New publication: “From Needs to Implementation: Stories from the Technology Needs Assessments” (2021 edition)
What do climate smart land-use approaches in Laos, solar PVs in Cuba, biomass energy technologies in Pakistan, and sustainable land management practices in Burkina Faso have in common?
Besides all being cases of climate action implementation, they are also direct or indirect results of the Technology Needs Assessment (TNA) project.
Accessing funding for climate action
In recent years, there has been an increase in the implementation of TNAs and Technology Action Plans (TAPs) and of the use of the information they generate. Many developing countries have developed project proposals that were later turned into implementation.
The 2021 publication “From Needs to Implementation: Stories from the Technology Needs Assessments” has collected the newest success stories from the TNA project across Africa, Asia, Latin America and the Caribbean.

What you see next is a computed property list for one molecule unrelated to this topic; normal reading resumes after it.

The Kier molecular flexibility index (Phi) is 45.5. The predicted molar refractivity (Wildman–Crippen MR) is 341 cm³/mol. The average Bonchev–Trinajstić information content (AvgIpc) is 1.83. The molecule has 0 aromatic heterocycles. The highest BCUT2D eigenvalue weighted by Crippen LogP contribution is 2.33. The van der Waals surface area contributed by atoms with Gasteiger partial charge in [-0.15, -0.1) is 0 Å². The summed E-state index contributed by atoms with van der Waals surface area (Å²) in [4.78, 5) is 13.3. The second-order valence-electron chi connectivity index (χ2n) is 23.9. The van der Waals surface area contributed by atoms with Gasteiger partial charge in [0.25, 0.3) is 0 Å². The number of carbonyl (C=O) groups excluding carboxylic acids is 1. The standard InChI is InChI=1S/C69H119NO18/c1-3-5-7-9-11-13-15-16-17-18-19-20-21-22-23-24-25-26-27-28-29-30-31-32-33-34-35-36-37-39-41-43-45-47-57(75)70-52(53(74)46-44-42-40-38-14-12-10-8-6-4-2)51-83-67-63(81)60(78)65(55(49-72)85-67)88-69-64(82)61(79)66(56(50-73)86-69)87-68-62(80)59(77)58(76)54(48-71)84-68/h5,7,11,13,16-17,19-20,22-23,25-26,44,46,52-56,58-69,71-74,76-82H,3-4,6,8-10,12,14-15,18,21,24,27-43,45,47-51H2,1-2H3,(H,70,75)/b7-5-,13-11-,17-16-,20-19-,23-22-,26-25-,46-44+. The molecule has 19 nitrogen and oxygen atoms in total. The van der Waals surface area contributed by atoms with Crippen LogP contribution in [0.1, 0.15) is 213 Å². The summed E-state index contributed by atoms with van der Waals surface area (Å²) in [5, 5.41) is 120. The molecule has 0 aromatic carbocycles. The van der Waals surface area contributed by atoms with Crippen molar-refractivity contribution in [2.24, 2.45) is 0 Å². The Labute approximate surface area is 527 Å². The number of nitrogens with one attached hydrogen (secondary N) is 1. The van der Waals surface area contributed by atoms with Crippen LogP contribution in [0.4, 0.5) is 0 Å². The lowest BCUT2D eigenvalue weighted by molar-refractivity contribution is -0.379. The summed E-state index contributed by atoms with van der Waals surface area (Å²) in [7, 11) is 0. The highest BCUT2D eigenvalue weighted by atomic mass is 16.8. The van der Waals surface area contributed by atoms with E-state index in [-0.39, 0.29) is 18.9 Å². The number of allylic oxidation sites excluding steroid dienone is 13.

The publication highlights how Myanmar, Pakistan, Laos, Mongolia, Burkina Faso, Tanzania, Mali, Zambia, Cuba, Honduras and Bhutan have used the results of their TNA process to access funding from the Global Environment Facility, the Green Climate Fund and other supporting institutions to advance the implementation of their climate technologies priorities, for adaptation and mitigation.
The publication highlights projects under implementation in sectors such as agriculture, water, forestry, land-use and energy. This fourth set of country stories can be downloaded below.
The Technology Needs Assessment project
The Technology Needs Assessment project, a major initiative funded by the Global Environment Facility, is being implemented by the United Nations Environment Programme and the UNEP DTU Partnership. Close to 100 countries have, since 2009, joined the TNA project.
TNAs provide an effective and solid foundation upon which countries can both scale up and implement action on climate technologies in their efforts to pursue the targets they agreed under the Paris Agreement, as well as in reaching their national Sustainable Development Goals.
You can learn more by reading our previous stories, which are available on the TNA website.